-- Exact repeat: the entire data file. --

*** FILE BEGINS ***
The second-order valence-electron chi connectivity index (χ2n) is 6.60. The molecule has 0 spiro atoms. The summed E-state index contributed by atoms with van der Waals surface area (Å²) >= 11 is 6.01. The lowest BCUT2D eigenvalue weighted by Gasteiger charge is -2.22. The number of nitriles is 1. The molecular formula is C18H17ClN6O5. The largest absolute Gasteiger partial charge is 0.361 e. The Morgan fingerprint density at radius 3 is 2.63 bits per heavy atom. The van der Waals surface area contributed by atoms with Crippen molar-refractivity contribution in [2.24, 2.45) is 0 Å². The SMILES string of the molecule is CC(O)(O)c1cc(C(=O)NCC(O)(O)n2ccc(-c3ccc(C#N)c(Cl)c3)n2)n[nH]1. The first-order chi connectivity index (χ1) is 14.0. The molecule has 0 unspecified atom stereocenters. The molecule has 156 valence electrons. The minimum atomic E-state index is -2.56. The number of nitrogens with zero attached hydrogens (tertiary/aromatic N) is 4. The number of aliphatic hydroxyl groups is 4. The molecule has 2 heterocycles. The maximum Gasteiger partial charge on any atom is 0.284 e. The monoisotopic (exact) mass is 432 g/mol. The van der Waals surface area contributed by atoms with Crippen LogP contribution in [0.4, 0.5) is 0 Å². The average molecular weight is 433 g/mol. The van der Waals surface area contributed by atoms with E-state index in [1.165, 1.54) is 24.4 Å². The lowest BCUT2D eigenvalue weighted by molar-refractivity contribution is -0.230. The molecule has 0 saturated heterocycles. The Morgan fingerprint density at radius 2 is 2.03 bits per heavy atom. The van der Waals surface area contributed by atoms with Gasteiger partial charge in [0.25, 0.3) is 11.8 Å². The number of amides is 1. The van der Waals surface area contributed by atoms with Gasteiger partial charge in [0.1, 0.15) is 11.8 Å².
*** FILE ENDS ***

The second-order valence-electron chi connectivity index (χ2n) is 6.60. The molecule has 0 spiro atoms. The summed E-state index contributed by atoms with van der Waals surface area (Å²) >= 11 is 6.01. The lowest BCUT2D eigenvalue weighted by Gasteiger charge is -2.22. The number of nitriles is 1. The molecular formula is C18H17ClN6O5. The largest absolute Gasteiger partial charge is 0.361 e. The Morgan fingerprint density at radius 3 is 2.63 bits per heavy atom. The van der Waals surface area contributed by atoms with Crippen molar-refractivity contribution in [2.24, 2.45) is 0 Å². The SMILES string of the molecule is CC(O)(O)c1cc(C(=O)NCC(O)(O)n2ccc(-c3ccc(C#N)c(Cl)c3)n2)n[nH]1. The first-order chi connectivity index (χ1) is 14.0. The molecule has 0 unspecified atom stereocenters. The molecule has 156 valence electrons. The minimum atomic E-state index is -2.56. The number of nitrogens with zero attached hydrogens (tertiary/aromatic N) is 4. The number of aliphatic hydroxyl groups is 4. The molecule has 2 heterocycles. The maximum Gasteiger partial charge on any atom is 0.284 e. The monoisotopic (exact) mass is 432 g/mol. The van der Waals surface area contributed by atoms with Crippen LogP contribution in [0.4, 0.5) is 0 Å². The average molecular weight is 433 g/mol. The van der Waals surface area contributed by atoms with E-state index in [1.165, 1.54) is 24.4 Å². The lowest BCUT2D eigenvalue weighted by molar-refractivity contribution is -0.230. The molecule has 0 saturated heterocycles. The Morgan fingerprint density at radius 2 is 2.03 bits per heavy atom. The van der Waals surface area contributed by atoms with Gasteiger partial charge in [0.25, 0.3) is 11.8 Å². The number of amides is 1. The van der Waals surface area contributed by atoms with Gasteiger partial charge in [0.1, 0.15) is 11.8 Å².